About 30% into this book I stopped and sighed. I sighed and said to myself, "Oh, this is ANOTHER book pretty much entirely predicated on the victimization of girls and women." (God, I am so tired of how common this is.) Basically all of the victims of violence (that does not need to differentiate by gender, the magic doesn't know the difference) are female. I'll give Knight credit for having a few token boy victims; that's more than a lot of authors like this manage, but tokens really are all they are. At one point someone asks the main character how many little girls he sees running around and the answer is none, only boys. All the girls have been kidnapped to be abused. So, the reader gets this endless parade of unnecessarily gendered victims. Why only girl victims and male abuser? Gee, couldn't be that old misogynistic idea that women are victims and men are in control?

Then we have the constant background rapes. Repeat after me, sexual violence does not always occur in conjunction with physical violence. Pain magic needs pain. That's all, just pain. But women, girls really (the oldest they rescue from being raped was 12), are constantly being raped in the background. Sure, I get it. The old prison experiment; given unequal power the group holding the upper hand will move toward taking more liberties and a group of men holding a group of women are likely to take liberties with the women. I get the idea. But a reader can know it happens without being slapped in the face with it over and over and over again. Luckily none of it was overly graphic, but it's constantly there. Women reduced not only to their victim status, but their sexual victim status. Honestly, I felt this was more emphasized than the beatings, which were what was necessary for the magic to work. And honestly, with a brainwashed and complicit victim (because they all become willing eventually, WTF) rape wouldn't even be a very effective way to produce pain! I honestly thought it would have been a stronger book if Knight concentrated on pain, not the horror of victimhood. (Make no mistake; it's the second one that is apparently important here.)

What's more, with all these rapes happening behind conveniently closed doors, or overheard, or having just happened there is no accounting of who is doing the raping. One assumes mages and the guards, but you never actually see who it is. It's like women are out there getting raped by the air. Hey look, women in the wild, in their natural state—raped. Notably not, hey look, a man is raping a girl. There is only victim in this scenario, no identified predator. Men remain blameless and women alone associated with the event.

Then there is Jake. OMFG, I had so many problems with the portrayal of Jake. She's supposed to be strong, because she's a strong fighter. But the man who knows her best undermines that by claiming it's all show, all fake. So, she's not actually a strong fighter. Couldn't have that. But apparently she's not strong mentally either. The second they enter danger she falls apart and becomes a whimpering, teary mess. Why? Because she's been repeatedly raped since childhood, of course, and as a result she is afraid of touch. The man she loves and who loves her can't even touch her. But good old Rojan forces himself on her all the same. Sure, it's a soft little kiss, but a soft little kiss to a haphephobic is traumatizing. Plus, this sudden need to kiss her, even knowing she would in no way be receptive, was in the middle of a dangerous situation. It made no sense at all. But then it got worse. The best friend/love shows up and got angry, manhandling her and ultimately running off to betray her because she allowed Rojan to kiss her and not him. Because he had been the patient one, the kind one, the friend, the nice guy. He had earned her and letting another man touch her (ignoring that it was forced) was a betrayal of him. No concern for the fact that she's essentially falling apart. And guess what, he's rewarded for his buttholeness by getting the girl in the end.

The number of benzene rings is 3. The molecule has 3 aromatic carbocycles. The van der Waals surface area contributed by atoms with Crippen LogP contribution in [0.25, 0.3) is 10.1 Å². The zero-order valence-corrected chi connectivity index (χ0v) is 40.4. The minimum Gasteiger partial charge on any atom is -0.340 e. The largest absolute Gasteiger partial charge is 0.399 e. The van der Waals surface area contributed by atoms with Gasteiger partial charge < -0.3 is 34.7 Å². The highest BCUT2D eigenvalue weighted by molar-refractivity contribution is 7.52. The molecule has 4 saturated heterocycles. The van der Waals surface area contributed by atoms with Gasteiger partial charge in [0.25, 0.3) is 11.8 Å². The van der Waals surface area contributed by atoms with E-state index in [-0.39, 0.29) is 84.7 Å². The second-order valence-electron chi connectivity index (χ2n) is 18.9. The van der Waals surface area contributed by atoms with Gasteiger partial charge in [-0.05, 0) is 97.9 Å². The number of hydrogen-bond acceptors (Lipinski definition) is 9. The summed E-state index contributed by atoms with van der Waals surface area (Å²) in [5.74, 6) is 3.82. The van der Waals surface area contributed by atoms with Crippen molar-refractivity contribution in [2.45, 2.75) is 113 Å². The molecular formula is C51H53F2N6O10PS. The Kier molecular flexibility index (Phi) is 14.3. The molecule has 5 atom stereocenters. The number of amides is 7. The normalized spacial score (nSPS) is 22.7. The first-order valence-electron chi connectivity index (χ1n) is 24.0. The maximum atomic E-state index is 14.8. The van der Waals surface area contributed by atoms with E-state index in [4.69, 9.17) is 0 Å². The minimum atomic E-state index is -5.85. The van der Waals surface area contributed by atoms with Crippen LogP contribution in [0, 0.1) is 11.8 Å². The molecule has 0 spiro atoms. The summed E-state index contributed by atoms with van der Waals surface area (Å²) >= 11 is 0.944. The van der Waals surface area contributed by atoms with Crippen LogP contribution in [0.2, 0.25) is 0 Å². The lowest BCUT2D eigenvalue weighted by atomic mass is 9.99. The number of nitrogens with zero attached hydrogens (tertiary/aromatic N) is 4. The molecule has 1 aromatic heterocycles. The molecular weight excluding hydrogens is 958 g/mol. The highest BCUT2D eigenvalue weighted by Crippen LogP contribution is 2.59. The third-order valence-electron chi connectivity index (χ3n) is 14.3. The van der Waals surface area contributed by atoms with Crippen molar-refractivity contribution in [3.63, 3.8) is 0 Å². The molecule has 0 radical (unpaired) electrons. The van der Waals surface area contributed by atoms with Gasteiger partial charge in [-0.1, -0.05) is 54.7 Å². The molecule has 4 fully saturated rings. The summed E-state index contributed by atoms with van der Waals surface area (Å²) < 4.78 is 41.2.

Then there was Rojan's love for Jake. He firmly believed he can get any woman in bed. In fact, he was only interested in women until they get in bed with him. Since Jake was the one woman he couldn't have he fell in love with her. He basically chose her over every other person in the city. He sacrificed for her in the big climatic scene. It's real love, apparently. But he was thinking of getting in another woman's knickers literally on waking from that same event. Plus, this was the last sentence of the book; just to make sure we know what's important.

The single strong woman in the book was a prostitute who had escaped the rape mages. But even then, she's a prostitute because she's come to view abuse and sex as normal. She needed it, so even in freedom she sought it out. See guys, it's not so bad to rape and abuse women. In the end, they love it for real even crave that stuff. So, have at it. The single woman Rojan didn't want to have sex with is a complete b/witch, so, you know, any woman who won't sleep with you can't also be a nice person. The single non-sexual girl given any agency turned out to be Rojan's sister and sexually unavailable to him anyway. The innocent victim that prompted him to go into such danger? His niece, all because he felt guilty for watching his mother die. (See, female victims, victims, victims everywhere.)